We analyzed geographic trends and found no common ground. Each customer had different areas with higher incidence of TNF. Some had more in over-the-counter sales locations. There were no geographic or business function trends that were consistent across every customer.
 
We did find that the regions with the most warranty returns had the largest incidence of “Trouble Not Found.” This was not just a simple equation of more returns equals more TNF. The percentages were noticeably higher. We also found strikingly similar failure modes.
 

Customer Collaboration Leads to Answers

At this point we were peeling back the layers of the mystery. Armed with information and proof, we continued to analyze the problems and the nature of their origins.
 
Working with our customers, we looked deeper into the regions with the most warranty claims – and incidence of TNF – and their specific occurrences.
 
Repeated failure modes led us down the same path to the same conclusion: most of the cases in trouble not found incidents had two elements - a systemic failure and a misdiagnosis.
 

Knowledge Powers the Solution

The technicians were not the problem. They just needed additional training and better diagnostic tools, with concentrations in the common failure modes, in the regions with the most recurrences of Trouble Not Found.
 
It became clear to us and to our customers that we could both save significant expense with application engineering collaborations, training, and better tools at the point of diagnosis.
 
The goal was proper identification of electrical problems, as opposed to simply assuming it was a starter motor or alternator.
 
In partnership with our customers, we developed customized, comprehensive training programs based on our analytics and the diagnostic problems we reviewed. We sent our engineers to our customers’ facilities to help them establish new processes; we collaborated on re-engineering electrical systems. All deployed first to the areas that needed them most.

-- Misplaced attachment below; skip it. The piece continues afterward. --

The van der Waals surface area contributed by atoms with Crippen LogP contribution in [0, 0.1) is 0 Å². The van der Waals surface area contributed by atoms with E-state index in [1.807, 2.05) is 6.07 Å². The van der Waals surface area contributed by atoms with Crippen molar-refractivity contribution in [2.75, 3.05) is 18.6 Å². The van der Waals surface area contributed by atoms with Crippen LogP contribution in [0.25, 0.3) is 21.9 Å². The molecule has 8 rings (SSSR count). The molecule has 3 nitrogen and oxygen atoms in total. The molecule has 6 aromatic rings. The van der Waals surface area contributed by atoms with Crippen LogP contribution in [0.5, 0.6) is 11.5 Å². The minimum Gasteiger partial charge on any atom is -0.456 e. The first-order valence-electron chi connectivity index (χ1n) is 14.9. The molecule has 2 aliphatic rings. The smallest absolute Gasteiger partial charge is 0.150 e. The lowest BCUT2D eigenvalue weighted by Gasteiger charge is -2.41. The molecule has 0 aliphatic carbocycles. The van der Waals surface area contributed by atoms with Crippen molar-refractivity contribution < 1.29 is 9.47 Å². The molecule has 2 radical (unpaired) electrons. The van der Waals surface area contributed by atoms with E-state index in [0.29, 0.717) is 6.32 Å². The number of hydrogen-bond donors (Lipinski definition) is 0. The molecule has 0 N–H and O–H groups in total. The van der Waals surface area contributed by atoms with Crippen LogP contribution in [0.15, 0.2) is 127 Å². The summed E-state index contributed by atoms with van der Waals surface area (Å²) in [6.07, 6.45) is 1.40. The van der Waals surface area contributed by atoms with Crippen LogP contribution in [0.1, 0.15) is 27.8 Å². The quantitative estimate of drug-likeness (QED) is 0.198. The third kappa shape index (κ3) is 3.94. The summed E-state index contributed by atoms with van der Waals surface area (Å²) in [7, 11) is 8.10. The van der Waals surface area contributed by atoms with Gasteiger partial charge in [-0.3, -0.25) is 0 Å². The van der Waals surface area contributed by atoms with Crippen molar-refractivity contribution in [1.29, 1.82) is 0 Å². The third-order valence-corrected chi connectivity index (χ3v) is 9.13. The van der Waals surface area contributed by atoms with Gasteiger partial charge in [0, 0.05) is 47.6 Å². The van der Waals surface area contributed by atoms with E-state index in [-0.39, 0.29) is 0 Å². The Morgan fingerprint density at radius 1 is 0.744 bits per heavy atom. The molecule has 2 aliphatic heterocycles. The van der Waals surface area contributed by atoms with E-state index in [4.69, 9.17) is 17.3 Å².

“It began as a formidable challenge but ended with a collaborative solution. The reason behind these efforts was central to our total value proposition: to be true partners with our customers, we must share the responsibility for the performance of the entire electrical system, even if our part is not the root cause of the problem.”
 

The Road Ahead

Our Trouble Not Found process and subsequent training and engineering solutions are now successful collaborative programs with some of our highest-profile customers and their dealers. All have been remarkably successful.
 
We are offering – and expanding - our Service School, Online Technical Training, Assisted Field Support Training, and Tech Tip Videos as part of our services to all customers. We’ve learned that time dedicated to systems collaboration and diagnostics training pays significant dividends.
 
Most important, our customers can serve their customers better and the technicians can have the gratification of professional improvement. The process reduces overall warranty claims and improves reliability and durability of the vehicles.
 
And Remy engineers can close one important chapter in the book on “Trouble Not Found”, and find the solution to another customer challenge.